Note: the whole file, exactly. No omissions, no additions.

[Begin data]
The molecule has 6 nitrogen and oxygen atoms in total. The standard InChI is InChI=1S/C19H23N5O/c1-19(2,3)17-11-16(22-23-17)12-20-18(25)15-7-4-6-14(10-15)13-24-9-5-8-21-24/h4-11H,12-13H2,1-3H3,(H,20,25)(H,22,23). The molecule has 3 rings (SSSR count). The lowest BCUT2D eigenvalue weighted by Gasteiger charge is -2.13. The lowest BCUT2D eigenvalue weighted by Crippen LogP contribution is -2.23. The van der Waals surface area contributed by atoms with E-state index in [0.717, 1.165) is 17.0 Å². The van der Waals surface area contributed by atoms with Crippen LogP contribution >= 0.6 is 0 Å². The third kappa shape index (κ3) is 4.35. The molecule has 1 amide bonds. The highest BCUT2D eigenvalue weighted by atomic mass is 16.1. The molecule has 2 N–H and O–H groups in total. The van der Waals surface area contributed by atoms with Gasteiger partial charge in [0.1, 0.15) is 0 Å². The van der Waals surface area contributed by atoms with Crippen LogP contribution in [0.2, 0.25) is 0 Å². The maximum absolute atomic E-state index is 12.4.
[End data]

The molecule has 6 nitrogen and oxygen atoms in total. The standard InChI is InChI=1S/C19H23N5O/c1-19(2,3)17-11-16(22-23-17)12-20-18(25)15-7-4-6-14(10-15)13-24-9-5-8-21-24/h4-11H,12-13H2,1-3H3,(H,20,25)(H,22,23). The molecule has 3 rings (SSSR count). The lowest BCUT2D eigenvalue weighted by Gasteiger charge is -2.13. The lowest BCUT2D eigenvalue weighted by Crippen LogP contribution is -2.23. The van der Waals surface area contributed by atoms with E-state index in [0.717, 1.165) is 17.0 Å². The van der Waals surface area contributed by atoms with Crippen LogP contribution >= 0.6 is 0 Å². The third kappa shape index (κ3) is 4.35. The molecule has 1 amide bonds. The highest BCUT2D eigenvalue weighted by atomic mass is 16.1. The molecule has 2 N–H and O–H groups in total. The van der Waals surface area contributed by atoms with Gasteiger partial charge in [0.1, 0.15) is 0 Å². The van der Waals surface area contributed by atoms with Crippen LogP contribution in [0.2, 0.25) is 0 Å². The maximum absolute atomic E-state index is 12.4.